Data protection suggests that data is protected. GDPR’s true and foremost objective though is to protect all people who generate the data. As a logical consequence, the GDPR primarily focuses on strengthening the rights of affected individuals. This will become a major challenge for businesses.


 In cases of data publishing, appropriate – and potentially technical – measures have to be implemented to be able to inform third parties about a possible request for data deletion. Thus in the future, users will have the right to have information deleted more easily.


Another new right is Data Portability: every person affected is entitled to a copy of processed data, which has to be handed over in a standardized and structured format. This regulation is likely to cause substantial extra workload and costs for small and medium-sized businesses. Data Portability also applies in cases of terminated employment.


EU member countries will have more individual flexibility in the area of Employee Data Protection. E. g. the question as to when monitoring of employees meets the statutory definition. We have to watch and wait how national lawmakers will make use of it. 


The concept of “Privacy by Design” has been introduced to guarantee a new technology’s compliance with data security and protection already at its design stage. The aim is to protect the users’ privacy and give them control over their data.

“Privacy by Default” is similar to “Privacy by Design” on a technical level: a product’s settings have to be “data-security-friendly” by default (e.g. the setting of cookies is prohibited or only permitted with the user’s consent).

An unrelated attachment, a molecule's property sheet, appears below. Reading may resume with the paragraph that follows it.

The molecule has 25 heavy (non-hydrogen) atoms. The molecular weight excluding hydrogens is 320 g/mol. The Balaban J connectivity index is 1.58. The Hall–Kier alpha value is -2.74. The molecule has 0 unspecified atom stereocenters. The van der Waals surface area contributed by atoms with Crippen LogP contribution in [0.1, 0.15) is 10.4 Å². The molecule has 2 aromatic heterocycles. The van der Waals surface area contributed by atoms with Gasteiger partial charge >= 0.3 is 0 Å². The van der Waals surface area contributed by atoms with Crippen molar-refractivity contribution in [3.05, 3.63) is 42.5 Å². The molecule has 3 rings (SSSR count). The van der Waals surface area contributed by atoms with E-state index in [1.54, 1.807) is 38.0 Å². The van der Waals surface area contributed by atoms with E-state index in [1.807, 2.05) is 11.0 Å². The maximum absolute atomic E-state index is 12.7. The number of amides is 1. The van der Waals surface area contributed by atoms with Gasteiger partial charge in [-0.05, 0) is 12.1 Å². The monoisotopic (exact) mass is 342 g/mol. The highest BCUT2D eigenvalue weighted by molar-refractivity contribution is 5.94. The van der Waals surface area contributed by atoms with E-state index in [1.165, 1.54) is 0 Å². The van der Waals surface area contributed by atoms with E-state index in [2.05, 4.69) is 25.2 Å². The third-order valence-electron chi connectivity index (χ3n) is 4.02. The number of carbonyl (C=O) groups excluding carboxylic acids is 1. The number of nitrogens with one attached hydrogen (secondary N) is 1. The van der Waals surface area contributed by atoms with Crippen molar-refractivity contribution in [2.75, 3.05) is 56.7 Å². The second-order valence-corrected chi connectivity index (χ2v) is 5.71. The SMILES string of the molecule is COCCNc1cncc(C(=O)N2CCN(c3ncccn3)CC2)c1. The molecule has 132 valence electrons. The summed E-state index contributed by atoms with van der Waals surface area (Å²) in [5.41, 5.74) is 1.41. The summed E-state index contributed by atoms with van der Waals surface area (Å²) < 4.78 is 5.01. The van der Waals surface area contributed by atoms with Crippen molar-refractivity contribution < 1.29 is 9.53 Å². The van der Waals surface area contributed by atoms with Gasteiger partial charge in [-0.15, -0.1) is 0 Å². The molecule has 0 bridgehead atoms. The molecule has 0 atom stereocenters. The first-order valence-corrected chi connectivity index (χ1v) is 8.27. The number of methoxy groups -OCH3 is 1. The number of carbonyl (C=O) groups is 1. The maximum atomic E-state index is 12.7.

It is advisable that businesses already start preparing for the implementation of the new EU General Data Protection Regulation now, in order to avoid unpleasant surprises in May 2018:

  • All of the above will result in (substantial) costs of implementation. Make sure you plan for these in your future budget.
  • The new data protection comes with a comprehensive accountability and documentation obligation. Consider now how and through which means you will be able to adhere to it in the future.
  • A detailed definition by national lawmakers may still be pending – but it is already apparent that the GDPR stipulates for most businesses to provide a data protection officer. Now is the best time to assess your company’s internal situation and get external help if required.
  • Devise a plan. Transforming bigger businesses for the General Data Protection Regulation will be a challenge. Start with it early enough – some work steps can be carried out now.
  • Plan your resources, both regarding personnel and budget. There will be a lot of changes, and a lot of adjustments resulting from these.
  • Carry out a risk assessment. Which risks and threats do your business face?
  • Where does your business stand today and what will you have to do in order to comply with the GDPR?
  • Assess if your current data management processes meet the requirements.
  • Check now which of your company’s systems and software – from your accounting system to your data storage solution – may be affected by the new legislation.

Data protection is not a product, but a process! With this in mind, even the challenges of the new EU General Data Protection Regulation can be overcome.